The NRC: We’re Ready to Respond

Ops Center ExteriorIn the wake of recent events in Japan, we received a lot of questions about how we plan for and would respond to emergencies involving licensed materials and facilities in the U.S. People wanted to know:

What happens if there’s an emergency? What would the NRC do? What should I do?

Every day at the NRC, there are teams of people working to address these very questions. Our emergency preparedness and incident response programs ensure that the NRC and licensees are prepared to respond in the unlikely event of an emergency involving NRC-licensed facilities or materials.

We maintain equipment, policies, and procedures for response activities and we regularly test, evaluate, and update them. We have trained personnel who continuously monitor licensee activities to make sure they are in compliance with regulations. We also have specially trained NRC responders who are on-call at all times to be able to respond quickly should an incident occur.

We require licensees to have plans in place to respond to incidents, protect against radiological releases, and reduce the impact of incidents. Licensees are required to review these plans on a regular basis. Plans are also tested through regularly scheduled comprehensive exercises.

In the event of an emergency at a licensed facility, the NRC would independently assess the licensee’s response. If necessary, the NRC has the authority to, and would, order actions to mitigate the potential release of radiation. The NRC’s role with licensees is very clear and the incident response program ensures rapid actions by licensees and the NRC in order for the agency to make needed assessments.

Under the National Response Framework, the NRC coordinates the federal technical response to an incident that involves one of our licensees. We work closely with the Department of Homeland Security to coordinate response efforts and to understand when the response would shift from being coordinated by the NRC to being coordinated by DHS. We have worked out the details of this in several tabletop exercises.

We also work with the Federal Emergency Management Agency (FEMA) and state and local governments to support their needs in planning and preparing to respond to incidents.

In response to questions about NRC’s incident response program, we updated the Incident Response Backgrounder. In it you’ll find more information about how the NRC responds to emergencies involving licensed materials and facilities.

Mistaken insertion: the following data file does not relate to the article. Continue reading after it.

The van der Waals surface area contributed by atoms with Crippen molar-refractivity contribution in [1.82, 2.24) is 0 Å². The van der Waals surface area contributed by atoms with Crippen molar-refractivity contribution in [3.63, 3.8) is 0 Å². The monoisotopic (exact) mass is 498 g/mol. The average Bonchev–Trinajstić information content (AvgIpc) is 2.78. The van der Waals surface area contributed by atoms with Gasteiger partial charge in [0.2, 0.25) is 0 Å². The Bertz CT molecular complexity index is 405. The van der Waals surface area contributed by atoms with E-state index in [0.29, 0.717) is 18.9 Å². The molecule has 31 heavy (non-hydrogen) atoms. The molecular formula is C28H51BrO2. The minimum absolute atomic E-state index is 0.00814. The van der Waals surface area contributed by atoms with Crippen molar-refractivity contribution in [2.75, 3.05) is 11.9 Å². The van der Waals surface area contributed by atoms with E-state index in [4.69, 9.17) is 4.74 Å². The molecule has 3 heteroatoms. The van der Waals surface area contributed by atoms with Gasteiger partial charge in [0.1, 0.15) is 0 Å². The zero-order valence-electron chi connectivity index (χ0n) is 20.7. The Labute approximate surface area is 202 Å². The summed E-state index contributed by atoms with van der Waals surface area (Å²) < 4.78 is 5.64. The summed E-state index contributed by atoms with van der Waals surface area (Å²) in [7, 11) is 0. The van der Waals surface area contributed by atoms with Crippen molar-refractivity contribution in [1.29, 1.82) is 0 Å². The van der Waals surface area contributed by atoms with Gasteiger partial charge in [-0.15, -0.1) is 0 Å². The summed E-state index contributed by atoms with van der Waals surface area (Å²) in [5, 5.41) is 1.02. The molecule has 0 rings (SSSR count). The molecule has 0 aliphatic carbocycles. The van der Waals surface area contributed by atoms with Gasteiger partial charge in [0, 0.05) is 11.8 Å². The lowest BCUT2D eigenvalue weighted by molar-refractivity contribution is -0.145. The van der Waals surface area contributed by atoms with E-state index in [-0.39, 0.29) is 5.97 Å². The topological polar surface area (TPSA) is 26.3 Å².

I will be using this blog to address your questions and concerns about emergency preparedness and incident response, so please let me know what you’d like to hear about.

Sara Mroz
Emergency Preparedness Specialist

Medical Use Harnesses Radioactive Material for Good

The magic pill that cures cancer has not been invented yet. However, a radioactive “pill” is already in use by physicians to destroy certain cancers from the inside out.

Many people fear radiation because it can cause damage to living cells, but modern medicine has learned to harness that characteristic for good use. If the radiation can be focused on the cancer cells, then the healthy cells can be spared.

There’s a device used by oncology departments across the country called a high dose-rate remote (HDR) afterloader. If the cancer meets specific criteria, like certain breast tumors, it may be a candidate to receive the HDR treatment. The device looks like a slimmer, sleeker version of R2D2 of Star Wars fame. Except instead of holding holograms from Princess Leia inside, it safely stores a small radioactive source with shielding around it.

On the day of the procedure, multiple tiny tubes connected to the HDR device, are inserted into the breast tissue where the tumor is located. The physicist programs the HDR device to automatically crank its source from the shielded position inside the HDR device, through the connecting tubes, and finally settling at a precise position inside the tumor. For the few seconds or minutes that it is there, the source irradiates the tumor tissue directly surrounding it, sparing most of the healthy breast tissue that is further away. When its job is complete, the source retracts into the HDR device, where its shield keeps radiation inside, and it is safe to re-enter the treatment room.

The NRC inspector discusses the procedure with the oncology staff. They talk about interlocks and emergency procedures. While malfunctions are rare, the staff is always ready to respond if the source were to be stuck outside the HDR device or fails to retract when required. The inspector verifies that the physicist uses a radiation meter to check that the source returned to its proper place inside the HDR device. Even though the goal of the treatment is to irradiate the tumor with a large amount of radiation, this must be balanced with the need to reduce the radiation that all the other tissues in the body receive. After treatment, the physicist demonstrates to the NRC inspector how the amount of radiation prescribed by the physician matches the amount of radiation actually deposited in the tumor during treatment.

This is only one example of how radioactive materials are used in medicine. There are many others uses in industrial, commercial and academic applications that the NRC inspects to ensure the safety and security of workers and the public.

Jason Razo
Region IV
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